MOVIE NEWS

Mrs. America Deserves Some Emmys Love

It’s impossible to know for sure which direction the Emmys will head in, but there’s always some sense of where sympathy may lie; and this year, Watchmen is the safe bet. Not only did the HBO limited series come from a tried and true creator, it was also timely, star-studded, widely watched, and is already racking up awards. But for all of Watchmen‘s clear strengths there’s another limited series that should be demanding more awards attention. Thanks to its insightful and carefully crafted portrayal of ’70s America, Mrs. America is not just one of the most harrowing series of the year… By examining our past, it magnified the unacceptable problems we’re still grappling with in our present, transcending its central issue to become one of the most blisteringly honest depictions of our nation’s current problems.

At its core, Davhi Waller’s perfectly cast nine-episode series is an examination of the Equal Rights Amendment. Though the ERA has been a proposed amendment since 1923, the closest it came to passing was in the 1970s. In the midst of the women’s liberation movement that ERA was adopted as one of the movement’s biggest issues, an actual political policy that had the potential to cause real world change. The amendment calling for the equal legal rights for all Americans regardless of sex was almost ratified, too.

That was until Phyllis Schlafly entered the picture.

As a period piece Mrs. America is a wonderfully constructed examination of a point in history that should be common knowledge, but upsettingly isn’t. Cate Blanchett excels as the tight lipped and ever-prim Schlafly, a woman so blinded by her own influence and ambition that she’s incapable of realizing that the very issue she’s fighting for is also repressing her. Yet its true merits rest in not-so-subtle ways the limited series calls out the same systematic problems and hypocrisies that still plague our modern world.

MRS. AMERICA -- Pictured: Uzo Aduba as Shirley Chisholm. CR: Sabrina Lantos/FX
Photo: FX

That’s most clearly seen through the women’s libers, as they’re so fondly called. Composed primarily of Rose Byrne’s Gloria Steinem, Elizabeth Banks’ Jill Ruckelshaus, Margo Martindale’s Bella Abzug, and Tracey Ullman’s Betty Friedan, it would be simple to cast these legends as the undisputed heroes of this gender war. Instead, Mrs. America never takes that easy path. Entire episodes revolve around the exclusionary nature of the movement, using figures such as Uzo Aduba’s Shirley Chrisholm to call out how this “inclusive” movement is still prejudiced toward race and sexuality.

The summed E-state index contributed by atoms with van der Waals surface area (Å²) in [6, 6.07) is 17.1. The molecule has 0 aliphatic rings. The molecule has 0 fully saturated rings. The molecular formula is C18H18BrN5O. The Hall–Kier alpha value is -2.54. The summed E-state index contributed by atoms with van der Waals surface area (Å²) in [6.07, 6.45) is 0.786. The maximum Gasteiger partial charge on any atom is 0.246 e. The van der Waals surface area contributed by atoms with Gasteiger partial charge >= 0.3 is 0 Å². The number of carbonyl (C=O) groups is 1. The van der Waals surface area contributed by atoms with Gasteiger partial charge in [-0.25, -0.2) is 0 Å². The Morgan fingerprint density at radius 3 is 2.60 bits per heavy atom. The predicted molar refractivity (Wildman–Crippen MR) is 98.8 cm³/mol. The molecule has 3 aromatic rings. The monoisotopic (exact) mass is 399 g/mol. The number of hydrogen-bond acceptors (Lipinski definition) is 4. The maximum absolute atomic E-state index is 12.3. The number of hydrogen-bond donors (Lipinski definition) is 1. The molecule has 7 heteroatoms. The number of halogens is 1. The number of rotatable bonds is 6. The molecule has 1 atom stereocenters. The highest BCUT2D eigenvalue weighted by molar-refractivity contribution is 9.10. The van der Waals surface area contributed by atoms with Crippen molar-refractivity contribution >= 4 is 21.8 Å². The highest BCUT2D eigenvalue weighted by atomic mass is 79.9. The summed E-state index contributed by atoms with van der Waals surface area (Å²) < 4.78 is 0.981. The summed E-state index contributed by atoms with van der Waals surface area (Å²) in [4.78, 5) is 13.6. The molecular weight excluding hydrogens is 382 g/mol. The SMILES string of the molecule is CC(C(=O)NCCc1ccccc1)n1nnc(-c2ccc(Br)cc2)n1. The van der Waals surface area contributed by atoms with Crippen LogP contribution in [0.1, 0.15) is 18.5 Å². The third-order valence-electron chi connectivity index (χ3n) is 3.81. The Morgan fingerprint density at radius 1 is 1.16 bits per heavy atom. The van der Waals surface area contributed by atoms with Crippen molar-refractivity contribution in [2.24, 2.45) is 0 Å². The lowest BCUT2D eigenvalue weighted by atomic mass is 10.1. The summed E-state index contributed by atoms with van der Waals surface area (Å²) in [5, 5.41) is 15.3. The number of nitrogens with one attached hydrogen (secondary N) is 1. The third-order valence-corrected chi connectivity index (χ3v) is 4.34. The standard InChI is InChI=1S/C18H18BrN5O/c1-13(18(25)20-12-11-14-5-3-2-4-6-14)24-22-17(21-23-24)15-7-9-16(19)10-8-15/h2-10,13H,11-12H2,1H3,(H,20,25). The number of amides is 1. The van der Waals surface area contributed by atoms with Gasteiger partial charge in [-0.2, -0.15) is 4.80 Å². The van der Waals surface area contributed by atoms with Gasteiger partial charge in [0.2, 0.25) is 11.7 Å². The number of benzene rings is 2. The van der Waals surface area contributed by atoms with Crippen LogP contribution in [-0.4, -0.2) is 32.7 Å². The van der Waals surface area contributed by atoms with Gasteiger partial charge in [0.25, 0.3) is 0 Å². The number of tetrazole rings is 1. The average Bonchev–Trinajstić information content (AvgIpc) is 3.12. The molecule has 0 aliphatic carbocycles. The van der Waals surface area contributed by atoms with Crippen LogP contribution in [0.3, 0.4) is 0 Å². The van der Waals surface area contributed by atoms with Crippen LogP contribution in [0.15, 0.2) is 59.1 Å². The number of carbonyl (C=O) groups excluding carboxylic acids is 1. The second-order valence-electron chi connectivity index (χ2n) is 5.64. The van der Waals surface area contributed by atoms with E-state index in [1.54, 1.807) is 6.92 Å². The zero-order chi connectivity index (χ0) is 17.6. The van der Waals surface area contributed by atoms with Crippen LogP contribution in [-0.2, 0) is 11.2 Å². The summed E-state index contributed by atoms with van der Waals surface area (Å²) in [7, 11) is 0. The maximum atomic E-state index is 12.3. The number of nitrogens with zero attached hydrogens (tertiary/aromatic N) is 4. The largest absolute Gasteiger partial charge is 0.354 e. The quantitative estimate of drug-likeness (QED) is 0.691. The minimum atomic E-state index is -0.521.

Today, these same problems often emerge in conversations about intersexuality and are flippantly criticized as “white feminism.” These critiques feel progressive. But that’s the depressing lesson behind every one of Mrs. America‘s empowering speeches or heated phone calls. Society hasn’t evolved in the way that we hoped it would. Instead we’ve been trading the same small-minded and restrictive arguments for decades. Life may be more tolerant than it was in the age of radical America, but all of that progress has been hard won and has come at a much slower pace than anyone expected.

And then there’s the sinister evolution of Phyllis Schlafly’s counter-movement, one that Mrs. America argues may be the model for modern Republican party. Schlafly’s recruitment of the housewives and mothers who would go on to spearhead her ideas and block the passing of the ERA stems from half-truths. Throughout the series Schlafly and her cohorts downplay the aspects of the ERA that would actually benefit housewives such as equal footing during divorce, more flexible rights in owning property, and financial independence. Rather they instead boil down this complicated amendment to allowing abortion and requiring women to be drafted, two digestible points specifically chosen to enrage middle America.

There’s even a hint of Trump’s America in the series’ final two episodes. While attending a rally for the ERA, both Schlafly and her longtime friend Alice (Sarah Paulson) repeatedly dismiss the polls against them as fake news. They then go on to create some fake news of their own, releasing a press release that claims the crowds against the ERA were just as large as the ones in support of the amendment. Even Alice uncomfortably notes that was a lie. This routine dismissal of facts and rewriting history to suit a selective argument is a challenge that has all but defined modern American politics. Yet the echos of these bold claims can be traced back fifty years in the past.

During one of the most tumultuous times in the recent history, two shows emerged about America’s depressingly forgotten past. Watchmen offered us hope that we can rise from our mistakes and possibly find redemption. But Mrs. America left us with a far more harrowing and honest lesson. By rehashing the past, it reminded us that we haven’t changed that much over the past five decades. The racism, sexism, and homophobia that defined revolutions in the 1970s still very much exist today. Mrs. America scolded us, reminding us that we can be better and fight harder. If that’s not worth a sentimental golden statue, what is?

Watch Mrs. America on FX on Hulu

.

Tags

Related Articles

Leave a Reply

Your email address will not be published. Required fields are marked *

Close
Close